Evolutionary optimisation algorithms

Pishchalnikov R.Y.

Prokhorov General Physics Institute of the Russian Academy of Sciences, 119991, Vavilova 38, Moscow, Russia

Optimization problems are ubiquitous in science and technology. Of course, many engineers and scientists need a reliable optimization algorithm to solve current computational problems that are the basis of their daily work. Ideally, an effective global optimization algorithm should not only be easy to use, but also powerful enough to reliably converge to the global optimum. In addition, the running time of the program spent on finding a solution should not be obscenely long. Thus, a truly useful and effective method of global optimization should be easy to implement, convenient to use, as well as reliable and fast.

Evolutionary optimization methods and genetic algorithms have been actively developed since about the sixties of the last century. Both approaches are aimed at developing better solutions through recombination, mutation and survival of the fittest, in fact imitating Darwinian evolution. There are some fundamental differences between evolutionary and genetic algorithms. For example, evolutionary algorithms are efficient optimizers of continuous functions, in particular because it encodes parameters as floating-point numbers and manipulates them using arithmetic operators. Genetic algorithms, on the contrary, are often better suited for combinatorial optimization, since they encode parameters in the form of bit strings and change them using logical operators.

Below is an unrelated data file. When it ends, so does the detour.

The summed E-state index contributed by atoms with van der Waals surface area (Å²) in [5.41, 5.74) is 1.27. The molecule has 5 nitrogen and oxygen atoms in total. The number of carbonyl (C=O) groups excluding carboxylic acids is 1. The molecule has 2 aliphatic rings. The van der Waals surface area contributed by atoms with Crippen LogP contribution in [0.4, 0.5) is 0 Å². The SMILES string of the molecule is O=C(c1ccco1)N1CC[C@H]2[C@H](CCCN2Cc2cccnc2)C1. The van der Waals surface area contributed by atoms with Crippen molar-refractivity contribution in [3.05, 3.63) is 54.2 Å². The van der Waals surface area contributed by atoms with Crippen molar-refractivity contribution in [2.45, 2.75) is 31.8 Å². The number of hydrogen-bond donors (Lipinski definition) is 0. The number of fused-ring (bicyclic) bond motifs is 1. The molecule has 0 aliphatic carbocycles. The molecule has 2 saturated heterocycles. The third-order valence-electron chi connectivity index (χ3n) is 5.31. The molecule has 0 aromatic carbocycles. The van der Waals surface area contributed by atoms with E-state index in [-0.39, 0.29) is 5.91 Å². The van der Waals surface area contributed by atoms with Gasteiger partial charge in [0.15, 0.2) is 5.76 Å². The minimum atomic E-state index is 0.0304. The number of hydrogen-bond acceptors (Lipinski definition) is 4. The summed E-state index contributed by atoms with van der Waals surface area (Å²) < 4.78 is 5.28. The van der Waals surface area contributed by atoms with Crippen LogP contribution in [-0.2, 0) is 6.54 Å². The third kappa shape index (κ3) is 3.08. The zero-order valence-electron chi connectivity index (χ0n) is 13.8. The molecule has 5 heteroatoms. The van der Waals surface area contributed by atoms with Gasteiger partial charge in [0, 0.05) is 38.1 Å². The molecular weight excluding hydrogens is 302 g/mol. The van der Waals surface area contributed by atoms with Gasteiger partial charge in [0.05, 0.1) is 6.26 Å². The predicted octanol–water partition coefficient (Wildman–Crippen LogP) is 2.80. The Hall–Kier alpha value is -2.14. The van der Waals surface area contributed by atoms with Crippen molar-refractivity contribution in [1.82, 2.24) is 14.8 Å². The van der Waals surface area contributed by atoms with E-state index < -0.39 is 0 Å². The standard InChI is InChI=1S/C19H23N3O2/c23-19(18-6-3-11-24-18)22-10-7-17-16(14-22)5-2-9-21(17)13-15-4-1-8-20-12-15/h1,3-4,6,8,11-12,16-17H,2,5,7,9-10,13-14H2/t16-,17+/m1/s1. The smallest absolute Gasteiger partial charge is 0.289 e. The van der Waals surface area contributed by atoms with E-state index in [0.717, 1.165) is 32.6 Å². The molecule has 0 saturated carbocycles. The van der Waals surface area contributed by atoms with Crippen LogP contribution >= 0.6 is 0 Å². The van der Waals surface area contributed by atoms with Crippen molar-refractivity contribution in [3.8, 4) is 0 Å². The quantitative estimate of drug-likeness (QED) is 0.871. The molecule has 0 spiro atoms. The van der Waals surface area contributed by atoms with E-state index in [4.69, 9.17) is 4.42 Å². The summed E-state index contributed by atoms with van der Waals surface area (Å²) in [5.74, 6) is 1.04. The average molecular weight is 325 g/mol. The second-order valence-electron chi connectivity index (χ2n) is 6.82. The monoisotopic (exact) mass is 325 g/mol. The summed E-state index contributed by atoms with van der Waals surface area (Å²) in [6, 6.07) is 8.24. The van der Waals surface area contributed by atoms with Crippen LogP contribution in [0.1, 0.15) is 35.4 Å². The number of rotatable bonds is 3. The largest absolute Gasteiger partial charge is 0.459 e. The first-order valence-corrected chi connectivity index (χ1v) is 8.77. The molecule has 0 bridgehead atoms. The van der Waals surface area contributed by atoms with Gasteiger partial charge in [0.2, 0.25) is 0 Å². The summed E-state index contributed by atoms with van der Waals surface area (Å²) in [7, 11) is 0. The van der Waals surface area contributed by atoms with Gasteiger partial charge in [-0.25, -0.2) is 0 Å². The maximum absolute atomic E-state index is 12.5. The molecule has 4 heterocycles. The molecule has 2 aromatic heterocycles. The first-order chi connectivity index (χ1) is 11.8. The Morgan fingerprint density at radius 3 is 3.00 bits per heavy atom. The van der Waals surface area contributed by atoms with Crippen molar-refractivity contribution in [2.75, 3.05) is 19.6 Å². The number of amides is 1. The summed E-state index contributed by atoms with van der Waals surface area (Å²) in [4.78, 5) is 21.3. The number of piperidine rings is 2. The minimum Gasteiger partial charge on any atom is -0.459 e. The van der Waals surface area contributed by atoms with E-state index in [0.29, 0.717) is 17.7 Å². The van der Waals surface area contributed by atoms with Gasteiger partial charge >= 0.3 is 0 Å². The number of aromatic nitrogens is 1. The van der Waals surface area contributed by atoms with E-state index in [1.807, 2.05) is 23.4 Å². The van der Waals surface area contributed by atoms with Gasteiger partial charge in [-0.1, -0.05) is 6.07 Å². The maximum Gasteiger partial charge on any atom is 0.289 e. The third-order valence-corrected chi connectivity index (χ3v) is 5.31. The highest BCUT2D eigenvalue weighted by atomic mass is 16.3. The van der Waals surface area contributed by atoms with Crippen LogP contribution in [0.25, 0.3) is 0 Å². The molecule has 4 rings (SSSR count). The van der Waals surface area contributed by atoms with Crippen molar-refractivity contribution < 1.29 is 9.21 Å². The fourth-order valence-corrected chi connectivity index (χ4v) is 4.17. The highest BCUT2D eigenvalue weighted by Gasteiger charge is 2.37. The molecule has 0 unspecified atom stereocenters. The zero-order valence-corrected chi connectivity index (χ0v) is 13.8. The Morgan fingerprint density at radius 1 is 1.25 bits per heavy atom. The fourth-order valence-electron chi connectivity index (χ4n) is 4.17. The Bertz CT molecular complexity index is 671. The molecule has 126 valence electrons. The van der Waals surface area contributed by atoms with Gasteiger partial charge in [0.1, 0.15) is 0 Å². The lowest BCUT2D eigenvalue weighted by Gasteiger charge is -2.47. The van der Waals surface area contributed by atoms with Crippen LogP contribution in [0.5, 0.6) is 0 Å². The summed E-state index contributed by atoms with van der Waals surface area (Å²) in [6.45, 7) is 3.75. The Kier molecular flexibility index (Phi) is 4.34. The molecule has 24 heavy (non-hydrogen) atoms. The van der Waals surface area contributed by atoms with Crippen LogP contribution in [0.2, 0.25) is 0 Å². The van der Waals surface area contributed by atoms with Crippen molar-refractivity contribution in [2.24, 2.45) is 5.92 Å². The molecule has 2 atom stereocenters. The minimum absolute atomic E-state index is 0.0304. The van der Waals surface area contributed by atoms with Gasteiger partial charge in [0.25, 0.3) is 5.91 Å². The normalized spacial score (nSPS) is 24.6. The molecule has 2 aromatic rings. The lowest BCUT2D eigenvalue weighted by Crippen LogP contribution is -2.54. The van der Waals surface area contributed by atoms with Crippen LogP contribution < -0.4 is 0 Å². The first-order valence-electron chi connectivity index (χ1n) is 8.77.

The differential evolution algorithm has earned a reputation as a very effective evolutionary global optimizer since its introduction (1995). The algorithm is based on the method of selecting a trial mutant vector of optimized parameters: to get a trial vector, the algorithm adds a scaled difference of random vectors to a third, randomly selected population vector.

In our laboratory, differential evolution was actively used to model the optical response of photosynthetic pigments and proteins [1,2].


1. Pishchalnikov, R. Application of the differential evolution for simulation of the linear optical response of photosynthetic pigments // Journal of Computational Physics том 372, 2018, Стр. 603-615, doi:10.1016/

2. Chesalin, D.D.; Kulikov, E.A.; Yaroshevich, I.A.; Maksimov, E.G.; Selishcheva, A.A.; Pishchalnikov, R.Y. Differential evolution reveals the effect of polar and nonpolar solvents on carotenoids: A case study of astaxanthin optical response modeling // Swarm and Evolutionary Computation, 75, 2022, 101210, doi: 10.1016/j.swevo.2022.101210.


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